‘One Health’ initiative found effective in preventing zoonotic diseases

According to one of the studies involving 1,400 plus infectious pathogens infecting humans, nearly 60% originated in animals

In order to curb the increasing cases of viral transmission from wildlife to humans, which often has catastrophic consequences, like the ongoing Covid-19 pandemic; implementing the One Health Program, a multi-sectoral approach to protecting the health of humans, animals and ecosystem alike, was timely, besides being wholesome.

The assistant professor of epidemiology with the Khesar Gyalpo University of Medical Science of Bhutan (KGUMSB), Dr. Sithar Dorjee explained how human health and the health of the ecosystem are closely connected and interdependent.

“If we look into the origins of the COVID-19 or other emerging infectious diseases, 60% originate in animals, with 72% originating in wildlife,” he said.

According to one of the studies involving 1,400 plus infectious pathogens infecting humans, nearly 60% originated in animals.

“This is where ‘One Health’ is focusing on bringing in the animal and human sector together towards prevention, early detection and minimizing the impact of zoonotic diseases,” he said, explaining zoonotic disease as one that transmits from animals to humans.

Before the outbreak of the H5N1 in 2005, these sectors did not even collaborate, but with more infectious diseases making landfall in the country lately, the One Health initiative is a wholesome approach to addressing the current health crisis.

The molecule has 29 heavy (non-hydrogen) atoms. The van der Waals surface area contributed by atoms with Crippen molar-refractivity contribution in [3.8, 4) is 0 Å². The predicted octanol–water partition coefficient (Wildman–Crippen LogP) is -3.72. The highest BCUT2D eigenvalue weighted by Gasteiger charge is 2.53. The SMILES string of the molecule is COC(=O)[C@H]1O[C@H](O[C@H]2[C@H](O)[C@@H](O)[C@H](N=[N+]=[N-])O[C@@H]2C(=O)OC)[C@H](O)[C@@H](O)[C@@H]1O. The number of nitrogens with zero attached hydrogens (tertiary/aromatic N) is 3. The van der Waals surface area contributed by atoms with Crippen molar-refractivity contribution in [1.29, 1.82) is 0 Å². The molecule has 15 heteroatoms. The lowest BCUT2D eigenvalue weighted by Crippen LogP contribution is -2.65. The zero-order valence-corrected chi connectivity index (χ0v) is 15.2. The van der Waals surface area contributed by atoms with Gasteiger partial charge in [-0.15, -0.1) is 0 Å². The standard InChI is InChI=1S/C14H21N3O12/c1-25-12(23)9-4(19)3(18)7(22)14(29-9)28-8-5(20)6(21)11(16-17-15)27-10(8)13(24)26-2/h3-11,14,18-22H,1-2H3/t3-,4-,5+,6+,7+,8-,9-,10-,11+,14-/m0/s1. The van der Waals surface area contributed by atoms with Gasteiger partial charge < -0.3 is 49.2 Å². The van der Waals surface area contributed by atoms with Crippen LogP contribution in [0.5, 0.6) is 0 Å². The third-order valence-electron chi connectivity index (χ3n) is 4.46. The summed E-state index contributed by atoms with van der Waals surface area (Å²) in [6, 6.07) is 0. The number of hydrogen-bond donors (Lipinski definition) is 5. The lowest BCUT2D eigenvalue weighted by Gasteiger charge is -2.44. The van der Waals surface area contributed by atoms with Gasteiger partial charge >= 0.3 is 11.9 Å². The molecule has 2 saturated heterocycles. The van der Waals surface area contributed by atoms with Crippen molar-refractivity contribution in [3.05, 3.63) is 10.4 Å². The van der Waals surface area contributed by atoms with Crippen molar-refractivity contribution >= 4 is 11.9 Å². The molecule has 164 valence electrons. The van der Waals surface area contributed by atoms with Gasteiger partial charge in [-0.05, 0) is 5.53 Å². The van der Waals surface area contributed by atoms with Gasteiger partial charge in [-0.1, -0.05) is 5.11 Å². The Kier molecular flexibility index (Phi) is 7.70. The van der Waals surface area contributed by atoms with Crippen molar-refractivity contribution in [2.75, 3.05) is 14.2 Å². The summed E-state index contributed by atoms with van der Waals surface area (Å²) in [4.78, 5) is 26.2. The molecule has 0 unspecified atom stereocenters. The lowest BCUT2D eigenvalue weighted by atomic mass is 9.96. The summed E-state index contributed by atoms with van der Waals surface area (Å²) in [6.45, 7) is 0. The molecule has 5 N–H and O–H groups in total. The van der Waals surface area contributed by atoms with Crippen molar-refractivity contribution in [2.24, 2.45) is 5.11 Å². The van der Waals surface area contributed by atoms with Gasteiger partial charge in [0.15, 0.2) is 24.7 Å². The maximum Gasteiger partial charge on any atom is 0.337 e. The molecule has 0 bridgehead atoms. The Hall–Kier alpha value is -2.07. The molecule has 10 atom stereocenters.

The World Health Organization, World Organization for Animal Health, and Food and Agriculture Organization collectively developed tripartite one health strategy documents and recently included the United Nations Environmental Protection Agency.

The professor said that if prior to the outbreak of the COVID-19 pandemic, if the international community had invested adequately in one health program, the virus and its origin could have been detected early and authorities could have taken swift actions to stop it from spreading further into other countries.

He mentioned rabies as a classic example of a disease requiring a multi-sectoral approach. In Bhutan rabies is mostly detected in stray dogs, whereas in other countries the virus can be spread from wildlife.

“It is also one of the success stories in Bhutan although there were several outbreaks and one death due to rabies in the last four to five years,” he said, adding that Bhutan has developed one health strategy since 2016.

He further explained the COVID-19 response team bringing in epidemiology from animal health sectors and laboratory technicians to test PCR machines, while engaging food health officials is also one health approach. 

“One health program is also necessary in the future because more and more zoonotic disease is emerging like zika, SARs MARs and coronavirus,” he said, “this program will help in detecting, preventing and controlling the diseases at the source, which will be cost effective, preventing any future pandemic.”

So far, Bhutan has developed an integrated national influenza pandemic preparedness plan, integrated rabies prevention plan, treatment and control program and joint AMR program, besides strategy for anthrax and scrub typhus.

Dr. Sithar also emphasized on how zoonotic disease incidences are rising yearly.

“Every two to three years there is a new disease infection or a new outbreak even in the human population,” he explained, attributing the rise in the outbreak of these diseases to human encroachment and animal farming.    

He further cited how the sharp increase in scrub typhus cases over the last 10 years is related to cardamom cultivation, which attracts rats carrying mites infected with scrub typhus.

“A few people have lost their lives due to this disease,” he added.

Dechen Dolkar from Thimphu